The lake is home to more than 300 species of birds and it holds more fish per acre than any other lake in the country. The lake is world famous for its outstanding bass fishing but there are other recreational opportunities as well. It is considered to be one of the top bodies of water in the country for bird watchers. For years, visitors came to the lake for its outstanding fishing but that has changed. Many visitors now want to kayak on the lake and view the abundant bird and wildlife. It’s not uncommon to see thousands of nesting western grebes, herons, eagles, osprey, white pelicans, egrets and other bird life. Mountain lions have been seen strolling along the shoreline as well as bobcats, deer, otter and other wild critters.
Overlooking Clear Lake is majestic 4,300-foot Mount Konocti. The name “Konocti” is derived from the Pomo words “kno”, for mountain, and “htai”, for woman. The mountain is still considered an active volcano although the last time it erupted was 10,000 years ago. In 2011 the county purchased 1,500 acres on the summit of the mountain and turned it into a park. The Mount Konocti County Park is now open to the public and offers breathtaking views from its summit. The hike to the summit is approximately four miles. Along the way you will pass through a grove of canyon oaks. Some of the trees are believed to be more than 500 years old. This is a great place to take a break and reflect on the mountain. In the middle of the grove of oaks you turn down a dirt road where you will see a homesteader cabin. The cabin was built in 1903 by Mary Downen who homesteaded here. The story goes that every sunny day at precisely 2 p.m. she would communicate with her daughter in Lakeport by flashing a mirror. She used the mirror to inform her daughter that she was okay.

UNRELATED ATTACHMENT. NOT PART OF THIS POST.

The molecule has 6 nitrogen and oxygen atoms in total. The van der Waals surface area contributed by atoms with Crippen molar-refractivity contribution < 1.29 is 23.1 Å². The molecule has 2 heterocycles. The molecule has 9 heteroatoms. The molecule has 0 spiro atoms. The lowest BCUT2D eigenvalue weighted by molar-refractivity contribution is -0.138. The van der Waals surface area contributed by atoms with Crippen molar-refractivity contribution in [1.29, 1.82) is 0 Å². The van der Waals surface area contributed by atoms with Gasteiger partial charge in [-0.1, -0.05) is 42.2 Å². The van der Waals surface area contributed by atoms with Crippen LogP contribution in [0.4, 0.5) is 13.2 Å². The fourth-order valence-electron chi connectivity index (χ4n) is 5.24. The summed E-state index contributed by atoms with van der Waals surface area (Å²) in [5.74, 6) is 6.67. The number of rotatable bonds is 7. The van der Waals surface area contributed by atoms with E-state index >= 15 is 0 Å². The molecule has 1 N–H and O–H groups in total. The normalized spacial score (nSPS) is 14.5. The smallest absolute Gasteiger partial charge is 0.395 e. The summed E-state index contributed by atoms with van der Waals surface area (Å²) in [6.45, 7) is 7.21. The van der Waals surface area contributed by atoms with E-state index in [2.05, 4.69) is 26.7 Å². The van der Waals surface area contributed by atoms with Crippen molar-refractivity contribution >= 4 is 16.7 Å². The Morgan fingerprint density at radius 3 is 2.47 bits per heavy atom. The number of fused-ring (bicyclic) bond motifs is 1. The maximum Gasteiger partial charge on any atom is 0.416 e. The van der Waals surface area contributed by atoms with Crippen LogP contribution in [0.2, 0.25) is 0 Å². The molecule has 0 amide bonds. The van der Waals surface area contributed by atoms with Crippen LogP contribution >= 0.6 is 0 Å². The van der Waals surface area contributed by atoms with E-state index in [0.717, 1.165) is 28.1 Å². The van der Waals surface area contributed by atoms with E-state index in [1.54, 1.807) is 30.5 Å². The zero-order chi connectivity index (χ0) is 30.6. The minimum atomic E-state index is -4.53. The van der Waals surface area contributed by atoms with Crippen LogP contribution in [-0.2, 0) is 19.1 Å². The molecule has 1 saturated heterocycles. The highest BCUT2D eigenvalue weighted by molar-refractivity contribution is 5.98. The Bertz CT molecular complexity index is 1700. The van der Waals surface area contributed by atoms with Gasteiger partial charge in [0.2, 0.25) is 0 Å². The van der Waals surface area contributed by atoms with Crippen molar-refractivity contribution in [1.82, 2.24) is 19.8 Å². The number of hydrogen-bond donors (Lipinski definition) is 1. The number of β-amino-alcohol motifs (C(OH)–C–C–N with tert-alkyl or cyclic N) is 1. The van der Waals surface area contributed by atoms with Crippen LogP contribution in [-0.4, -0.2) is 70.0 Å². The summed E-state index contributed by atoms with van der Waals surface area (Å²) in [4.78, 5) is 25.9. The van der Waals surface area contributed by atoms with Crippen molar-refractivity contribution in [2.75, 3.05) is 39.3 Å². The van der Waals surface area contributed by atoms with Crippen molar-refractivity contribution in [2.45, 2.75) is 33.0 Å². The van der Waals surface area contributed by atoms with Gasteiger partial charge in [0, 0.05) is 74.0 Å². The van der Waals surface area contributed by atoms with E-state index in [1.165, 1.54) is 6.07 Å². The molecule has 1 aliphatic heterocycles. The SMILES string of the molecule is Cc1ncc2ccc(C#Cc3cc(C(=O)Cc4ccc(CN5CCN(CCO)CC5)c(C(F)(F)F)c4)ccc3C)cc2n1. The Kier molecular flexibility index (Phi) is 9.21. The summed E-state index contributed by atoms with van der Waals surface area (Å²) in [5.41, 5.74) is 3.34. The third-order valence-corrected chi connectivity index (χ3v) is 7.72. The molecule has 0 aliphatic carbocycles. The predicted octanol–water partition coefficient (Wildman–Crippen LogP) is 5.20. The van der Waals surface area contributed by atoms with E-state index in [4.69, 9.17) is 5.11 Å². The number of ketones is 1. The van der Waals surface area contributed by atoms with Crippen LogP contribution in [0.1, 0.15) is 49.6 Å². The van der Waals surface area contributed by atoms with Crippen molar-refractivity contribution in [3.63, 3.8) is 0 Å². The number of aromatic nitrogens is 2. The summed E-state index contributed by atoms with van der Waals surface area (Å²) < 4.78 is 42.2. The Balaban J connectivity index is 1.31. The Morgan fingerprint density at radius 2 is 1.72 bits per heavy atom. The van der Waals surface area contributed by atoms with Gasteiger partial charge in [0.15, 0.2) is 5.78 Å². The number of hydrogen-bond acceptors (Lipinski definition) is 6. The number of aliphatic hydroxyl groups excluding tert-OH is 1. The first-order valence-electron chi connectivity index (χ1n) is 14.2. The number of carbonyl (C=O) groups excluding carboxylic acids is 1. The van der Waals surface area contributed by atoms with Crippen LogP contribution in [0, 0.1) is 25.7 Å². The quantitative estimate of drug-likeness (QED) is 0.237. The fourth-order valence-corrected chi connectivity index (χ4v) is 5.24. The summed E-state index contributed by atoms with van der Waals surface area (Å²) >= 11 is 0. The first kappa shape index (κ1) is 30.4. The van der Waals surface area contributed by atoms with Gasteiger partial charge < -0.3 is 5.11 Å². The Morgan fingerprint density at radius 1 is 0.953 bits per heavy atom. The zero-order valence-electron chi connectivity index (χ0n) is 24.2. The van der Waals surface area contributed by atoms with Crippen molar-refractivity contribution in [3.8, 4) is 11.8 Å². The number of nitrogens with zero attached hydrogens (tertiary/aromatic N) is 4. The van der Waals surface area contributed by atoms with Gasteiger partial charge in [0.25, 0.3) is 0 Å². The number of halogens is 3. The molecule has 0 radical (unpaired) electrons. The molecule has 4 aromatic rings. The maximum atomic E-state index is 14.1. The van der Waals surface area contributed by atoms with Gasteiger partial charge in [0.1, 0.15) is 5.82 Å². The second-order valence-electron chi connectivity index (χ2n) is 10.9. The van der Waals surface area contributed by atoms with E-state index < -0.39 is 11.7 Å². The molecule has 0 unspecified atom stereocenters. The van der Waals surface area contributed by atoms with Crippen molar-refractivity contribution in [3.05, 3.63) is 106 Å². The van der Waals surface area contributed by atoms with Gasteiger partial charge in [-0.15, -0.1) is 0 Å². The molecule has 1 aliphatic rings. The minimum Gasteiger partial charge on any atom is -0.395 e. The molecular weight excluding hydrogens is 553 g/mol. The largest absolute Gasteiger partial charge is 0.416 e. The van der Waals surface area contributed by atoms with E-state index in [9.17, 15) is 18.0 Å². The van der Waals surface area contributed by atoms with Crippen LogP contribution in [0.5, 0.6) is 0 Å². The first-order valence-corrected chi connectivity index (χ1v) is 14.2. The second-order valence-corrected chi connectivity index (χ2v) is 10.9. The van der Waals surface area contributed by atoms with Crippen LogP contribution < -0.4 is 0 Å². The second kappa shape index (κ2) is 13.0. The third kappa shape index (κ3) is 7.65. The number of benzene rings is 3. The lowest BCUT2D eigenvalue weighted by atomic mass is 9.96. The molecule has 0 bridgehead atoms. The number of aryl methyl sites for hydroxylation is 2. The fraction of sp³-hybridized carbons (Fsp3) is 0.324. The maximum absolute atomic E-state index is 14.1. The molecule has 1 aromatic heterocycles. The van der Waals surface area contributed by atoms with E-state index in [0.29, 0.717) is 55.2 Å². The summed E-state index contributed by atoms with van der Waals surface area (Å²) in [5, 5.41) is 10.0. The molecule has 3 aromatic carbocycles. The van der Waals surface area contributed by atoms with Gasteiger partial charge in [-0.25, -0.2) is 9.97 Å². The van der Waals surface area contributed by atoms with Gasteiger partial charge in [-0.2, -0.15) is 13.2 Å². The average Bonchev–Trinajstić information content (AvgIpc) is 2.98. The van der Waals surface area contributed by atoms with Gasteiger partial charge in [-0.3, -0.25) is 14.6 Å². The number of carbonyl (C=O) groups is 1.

Splash In Trivia
The first Splash In reportedly was held at Lake Oroville in 1973. It was a beautiful setting in all respects, lots of water (important), friendly community and cooperative weather. The only downside was that the lake could (and did) fluctuate in depth by a significant measure in a very short period of time.
Apparently on one occasion Splash In revelers retired for the night only to wake up the next morning and find that the airplanes that had moored offshore the previous evening were sitting high and dry at sunup. For the uninitiated, when in the water, seaplanes have their wheels tucked neatly in the “up” position. When on land the wheels are in the “down” position for obvious reasons. The pilots weren’t sure if they had to wait for the next year’s snow melt to retrieve their planes – the experience prompted a search for a new Splash In location.
With the assistance of the Cal Trans Division of Aeronautics, the search team happened upon Clear Lake, the quaint little hamlet of Lakeport and the very interested owners of the Skylark Motel who made the seaplane group an offer they couldn’t refuse. The year was 1979, and this year the event celebrates its 41st consecutive Splash In. We look forward to 41 more! Oh, and what became of those land-locked seaplanes of “Lake” Oroville? You’ll have to ask one of the “old salts” in the group to find out!
For more information call :
Lake County Chamber of Commerce
875 Lakeport Blvd.
Lakeport, CA 95453